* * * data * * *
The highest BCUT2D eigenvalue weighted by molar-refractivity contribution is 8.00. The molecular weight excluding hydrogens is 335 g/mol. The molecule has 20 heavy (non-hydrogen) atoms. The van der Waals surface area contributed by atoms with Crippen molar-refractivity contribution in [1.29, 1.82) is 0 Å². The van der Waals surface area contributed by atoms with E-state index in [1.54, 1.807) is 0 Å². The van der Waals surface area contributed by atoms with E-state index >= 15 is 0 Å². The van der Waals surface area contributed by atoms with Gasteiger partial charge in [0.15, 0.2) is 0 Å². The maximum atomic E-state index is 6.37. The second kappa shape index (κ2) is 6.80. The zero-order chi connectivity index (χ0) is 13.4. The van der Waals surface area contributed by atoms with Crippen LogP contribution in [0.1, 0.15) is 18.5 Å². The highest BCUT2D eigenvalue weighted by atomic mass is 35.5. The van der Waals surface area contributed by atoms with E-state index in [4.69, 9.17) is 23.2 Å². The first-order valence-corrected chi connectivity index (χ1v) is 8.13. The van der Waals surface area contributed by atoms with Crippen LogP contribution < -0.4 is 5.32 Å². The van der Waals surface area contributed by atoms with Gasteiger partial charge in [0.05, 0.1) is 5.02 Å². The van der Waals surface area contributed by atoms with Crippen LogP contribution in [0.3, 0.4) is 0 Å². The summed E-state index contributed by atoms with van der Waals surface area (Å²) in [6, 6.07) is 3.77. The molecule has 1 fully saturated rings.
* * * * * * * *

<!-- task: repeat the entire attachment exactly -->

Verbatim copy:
The highest BCUT2D eigenvalue weighted by molar-refractivity contribution is 8.00. The molecular weight excluding hydrogens is 335 g/mol. The molecule has 20 heavy (non-hydrogen) atoms. The van der Waals surface area contributed by atoms with Crippen molar-refractivity contribution in [1.29, 1.82) is 0 Å². The van der Waals surface area contributed by atoms with E-state index in [1.54, 1.807) is 0 Å². The van der Waals surface area contributed by atoms with E-state index >= 15 is 0 Å². The van der Waals surface area contributed by atoms with Gasteiger partial charge in [0.15, 0.2) is 0 Å². The maximum atomic E-state index is 6.37. The second kappa shape index (κ2) is 6.80. The zero-order chi connectivity index (χ0) is 13.4. The van der Waals surface area contributed by atoms with Crippen LogP contribution in [0.1, 0.15) is 18.5 Å². The highest BCUT2D eigenvalue weighted by atomic mass is 35.5. The van der Waals surface area contributed by atoms with E-state index in [4.69, 9.17) is 23.2 Å². The first-order valence-corrected chi connectivity index (χ1v) is 8.13. The van der Waals surface area contributed by atoms with Crippen LogP contribution < -0.4 is 5.32 Å². The van der Waals surface area contributed by atoms with Gasteiger partial charge in [0.05, 0.1) is 5.02 Å². The van der Waals surface area contributed by atoms with Crippen LogP contribution in [0.3, 0.4) is 0 Å². The summed E-state index contributed by atoms with van der Waals surface area (Å²) in [6, 6.07) is 3.77. The molecule has 1 fully saturated rings.